woensdag 27 juni 2012

Designing crochet

As you know my first real (I do not count my skinny scarf as a design per se) design was my Setting Sun shawl. When I started it I just though: "I want it to be triangular, so I only have to increase in three places to get it that way. It does not matter how I increase". Right. That was an utter fail the first time I started it. My shawl got more and more diamond shaped..... I ripped it out and I started Googling.

To my surprise I found out that designing with knitting compared to designing with crochet is two worlds very very much apart from eachother.

I know I cannot call it that way (please don't flame me), but for knitters it is easy to design a certain shape. Look:

















5 basic shawl shapes

You can download this cheater sheet over here. This sheet shows that if you follow certain places for your increases you can make all these shapes.
This blog also shows a nice overview of the basic shawl shapes and how to create them.
But you cannot apply the same rules with crochet. Why not?


Picture comes from this blog

Well all the rules with knitting become unusable because of above picture... In knitting you have the same stitch height and width. So if you increase at a certain point it will always grow at the same rate in width or diameter and in length. In crochet if you use certain stitches your project will grow at a faster or a slower rate in diameter/width/wingspan as you add rows. Add also certain stitch patterns or groups that are used frequently such as shells or V stitches and you have given yourself a math problem.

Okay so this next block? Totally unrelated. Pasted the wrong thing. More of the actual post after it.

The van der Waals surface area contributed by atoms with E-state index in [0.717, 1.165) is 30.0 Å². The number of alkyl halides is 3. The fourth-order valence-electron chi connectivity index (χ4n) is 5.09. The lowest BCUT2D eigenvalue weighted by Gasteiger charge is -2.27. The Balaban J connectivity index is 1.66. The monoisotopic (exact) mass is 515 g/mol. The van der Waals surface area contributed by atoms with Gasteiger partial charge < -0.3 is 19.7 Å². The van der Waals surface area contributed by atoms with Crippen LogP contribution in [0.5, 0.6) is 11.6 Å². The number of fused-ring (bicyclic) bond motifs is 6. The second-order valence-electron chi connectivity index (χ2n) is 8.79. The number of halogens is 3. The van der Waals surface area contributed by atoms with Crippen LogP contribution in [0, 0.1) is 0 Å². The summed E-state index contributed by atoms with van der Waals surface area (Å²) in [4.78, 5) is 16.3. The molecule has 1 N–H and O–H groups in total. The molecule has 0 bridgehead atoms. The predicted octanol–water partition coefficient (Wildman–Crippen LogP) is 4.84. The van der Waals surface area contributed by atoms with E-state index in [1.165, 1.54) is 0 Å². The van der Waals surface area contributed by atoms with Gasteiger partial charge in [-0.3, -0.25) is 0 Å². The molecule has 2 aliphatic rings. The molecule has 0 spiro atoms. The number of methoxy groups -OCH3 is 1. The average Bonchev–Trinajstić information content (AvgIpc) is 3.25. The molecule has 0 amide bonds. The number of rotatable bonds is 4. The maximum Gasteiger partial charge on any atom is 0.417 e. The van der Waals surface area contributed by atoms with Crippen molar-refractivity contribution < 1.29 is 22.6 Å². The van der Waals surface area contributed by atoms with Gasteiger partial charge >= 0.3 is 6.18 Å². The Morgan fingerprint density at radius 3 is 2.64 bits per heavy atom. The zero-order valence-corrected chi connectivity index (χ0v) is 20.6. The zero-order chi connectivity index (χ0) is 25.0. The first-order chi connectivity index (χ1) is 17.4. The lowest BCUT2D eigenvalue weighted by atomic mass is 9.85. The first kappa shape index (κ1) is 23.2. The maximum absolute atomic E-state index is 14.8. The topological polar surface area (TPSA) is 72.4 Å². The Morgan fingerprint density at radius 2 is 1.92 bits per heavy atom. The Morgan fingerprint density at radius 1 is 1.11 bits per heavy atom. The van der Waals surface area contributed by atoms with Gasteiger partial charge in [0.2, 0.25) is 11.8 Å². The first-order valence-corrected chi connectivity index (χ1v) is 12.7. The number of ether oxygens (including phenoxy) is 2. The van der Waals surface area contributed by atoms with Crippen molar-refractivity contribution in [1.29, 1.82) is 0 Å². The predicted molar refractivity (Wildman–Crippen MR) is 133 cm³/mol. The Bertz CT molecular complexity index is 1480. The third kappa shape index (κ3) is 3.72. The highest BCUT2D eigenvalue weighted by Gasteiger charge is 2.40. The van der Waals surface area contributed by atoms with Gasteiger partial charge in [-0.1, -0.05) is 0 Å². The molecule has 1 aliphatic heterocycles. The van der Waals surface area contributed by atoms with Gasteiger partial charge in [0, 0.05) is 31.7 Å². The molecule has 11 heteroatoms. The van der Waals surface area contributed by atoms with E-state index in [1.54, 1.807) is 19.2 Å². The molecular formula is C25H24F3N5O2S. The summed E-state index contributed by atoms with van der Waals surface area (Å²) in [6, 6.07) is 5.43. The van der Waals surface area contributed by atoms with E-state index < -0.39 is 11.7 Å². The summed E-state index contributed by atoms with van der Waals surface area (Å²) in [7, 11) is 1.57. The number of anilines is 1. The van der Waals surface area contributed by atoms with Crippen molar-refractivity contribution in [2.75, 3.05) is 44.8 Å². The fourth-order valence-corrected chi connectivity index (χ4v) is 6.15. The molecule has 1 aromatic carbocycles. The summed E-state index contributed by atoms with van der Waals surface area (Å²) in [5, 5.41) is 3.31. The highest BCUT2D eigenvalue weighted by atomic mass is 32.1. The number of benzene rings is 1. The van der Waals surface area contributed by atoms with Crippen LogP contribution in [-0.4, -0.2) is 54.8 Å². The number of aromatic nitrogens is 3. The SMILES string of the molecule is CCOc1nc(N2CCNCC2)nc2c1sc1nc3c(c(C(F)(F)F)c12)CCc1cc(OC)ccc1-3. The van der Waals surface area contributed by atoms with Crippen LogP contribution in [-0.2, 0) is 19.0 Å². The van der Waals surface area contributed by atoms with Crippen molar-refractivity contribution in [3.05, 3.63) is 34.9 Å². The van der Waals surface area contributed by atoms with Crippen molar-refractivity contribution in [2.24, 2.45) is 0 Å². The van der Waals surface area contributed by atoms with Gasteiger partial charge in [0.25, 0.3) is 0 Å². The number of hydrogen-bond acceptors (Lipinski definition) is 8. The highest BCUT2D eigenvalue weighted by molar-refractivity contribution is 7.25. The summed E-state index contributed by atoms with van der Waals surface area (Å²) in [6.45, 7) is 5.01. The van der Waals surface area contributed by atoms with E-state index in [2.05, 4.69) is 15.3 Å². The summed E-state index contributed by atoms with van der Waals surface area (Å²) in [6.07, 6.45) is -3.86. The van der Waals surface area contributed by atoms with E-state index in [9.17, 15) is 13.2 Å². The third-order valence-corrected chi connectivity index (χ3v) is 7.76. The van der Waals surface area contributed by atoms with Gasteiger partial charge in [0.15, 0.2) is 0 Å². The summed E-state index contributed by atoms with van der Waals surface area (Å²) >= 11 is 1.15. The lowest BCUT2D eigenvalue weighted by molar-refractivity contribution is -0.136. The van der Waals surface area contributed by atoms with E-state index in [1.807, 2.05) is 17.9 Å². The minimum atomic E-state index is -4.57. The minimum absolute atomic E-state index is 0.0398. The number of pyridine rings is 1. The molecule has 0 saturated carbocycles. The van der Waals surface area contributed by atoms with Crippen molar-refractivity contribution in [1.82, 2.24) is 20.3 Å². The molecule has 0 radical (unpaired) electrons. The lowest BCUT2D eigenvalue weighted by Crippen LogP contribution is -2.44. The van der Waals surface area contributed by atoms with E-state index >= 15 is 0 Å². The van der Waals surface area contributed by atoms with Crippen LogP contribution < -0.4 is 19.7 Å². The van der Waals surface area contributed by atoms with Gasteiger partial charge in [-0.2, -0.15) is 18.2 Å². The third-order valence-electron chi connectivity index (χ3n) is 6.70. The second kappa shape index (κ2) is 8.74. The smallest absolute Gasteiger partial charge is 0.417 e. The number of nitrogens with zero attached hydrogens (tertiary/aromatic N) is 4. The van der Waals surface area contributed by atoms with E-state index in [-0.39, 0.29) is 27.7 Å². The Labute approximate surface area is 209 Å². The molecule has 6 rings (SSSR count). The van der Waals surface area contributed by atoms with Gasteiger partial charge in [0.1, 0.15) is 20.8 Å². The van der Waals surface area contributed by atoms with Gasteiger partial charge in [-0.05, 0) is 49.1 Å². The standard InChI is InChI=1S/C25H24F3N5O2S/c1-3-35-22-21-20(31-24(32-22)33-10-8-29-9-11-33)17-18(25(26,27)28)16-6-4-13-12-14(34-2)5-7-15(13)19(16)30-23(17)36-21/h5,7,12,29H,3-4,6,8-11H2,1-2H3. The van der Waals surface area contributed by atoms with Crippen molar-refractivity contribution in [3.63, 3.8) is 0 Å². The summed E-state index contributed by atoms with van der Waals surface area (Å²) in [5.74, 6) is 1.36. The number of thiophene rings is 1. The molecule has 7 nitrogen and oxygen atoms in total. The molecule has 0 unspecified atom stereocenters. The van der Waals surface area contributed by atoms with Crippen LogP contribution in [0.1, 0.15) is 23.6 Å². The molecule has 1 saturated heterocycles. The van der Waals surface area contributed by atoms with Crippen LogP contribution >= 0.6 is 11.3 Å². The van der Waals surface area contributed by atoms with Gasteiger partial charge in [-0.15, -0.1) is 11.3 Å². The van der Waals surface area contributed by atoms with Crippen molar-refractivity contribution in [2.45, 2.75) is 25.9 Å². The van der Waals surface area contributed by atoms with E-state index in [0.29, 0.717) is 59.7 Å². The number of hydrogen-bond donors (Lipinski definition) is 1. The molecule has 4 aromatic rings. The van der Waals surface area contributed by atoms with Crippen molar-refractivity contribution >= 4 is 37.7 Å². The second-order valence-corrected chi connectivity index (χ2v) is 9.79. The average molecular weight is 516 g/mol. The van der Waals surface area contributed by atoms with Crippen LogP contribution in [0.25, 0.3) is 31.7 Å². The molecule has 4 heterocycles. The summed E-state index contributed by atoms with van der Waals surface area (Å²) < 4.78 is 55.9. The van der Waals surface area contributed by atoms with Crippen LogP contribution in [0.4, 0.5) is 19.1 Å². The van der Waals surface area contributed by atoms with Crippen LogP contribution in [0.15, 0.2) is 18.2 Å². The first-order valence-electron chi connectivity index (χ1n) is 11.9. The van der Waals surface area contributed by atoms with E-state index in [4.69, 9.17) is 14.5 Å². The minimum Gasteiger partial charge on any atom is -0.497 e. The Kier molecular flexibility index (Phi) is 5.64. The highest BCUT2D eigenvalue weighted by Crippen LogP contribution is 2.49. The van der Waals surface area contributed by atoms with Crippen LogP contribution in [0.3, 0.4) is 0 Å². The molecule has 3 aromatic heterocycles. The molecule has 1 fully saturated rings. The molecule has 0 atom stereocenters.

How do you solve this problem? Well, there aren't any rules. Only one: try. If you want a certain shape you just have to swatch swatch swatch. If it doesn't work just frog and try again. I was lucky that I had already used a basic triangular shawl pattern for a gift, so I used this pattern as the base for my Setting Sun. For the border I just had to try what I had in mind.

I also learned that if you want to make a certain crocheted item there are three things important:

- It needs to lie flat. Ruffles indicate that you increased too much, but if you increased on purpose, skip this note.
-  Sides need to be straight. For example, if you are making a semicircular shawl or a traingular shawl, the part that lies on your shoulders needs to be straight. If it becomes diamond shape, you probably have increased too little on the sides, if it becomes V shaped (can be done on purpose!) you are increasing too much.
- Try to avoid "the hump". This is a thing that is only seen in crochet. If it occurs, it can be blocked away so it doesn't have to be a problem. The hump mostly occurs if the designer (or you) started out with too much stitches, and started increasing right at the beginning. You will have lots of stitches in the beginning which will cause the shape of the shawl to decrease in height towards the points. I hope you can imagine what I mean.



 

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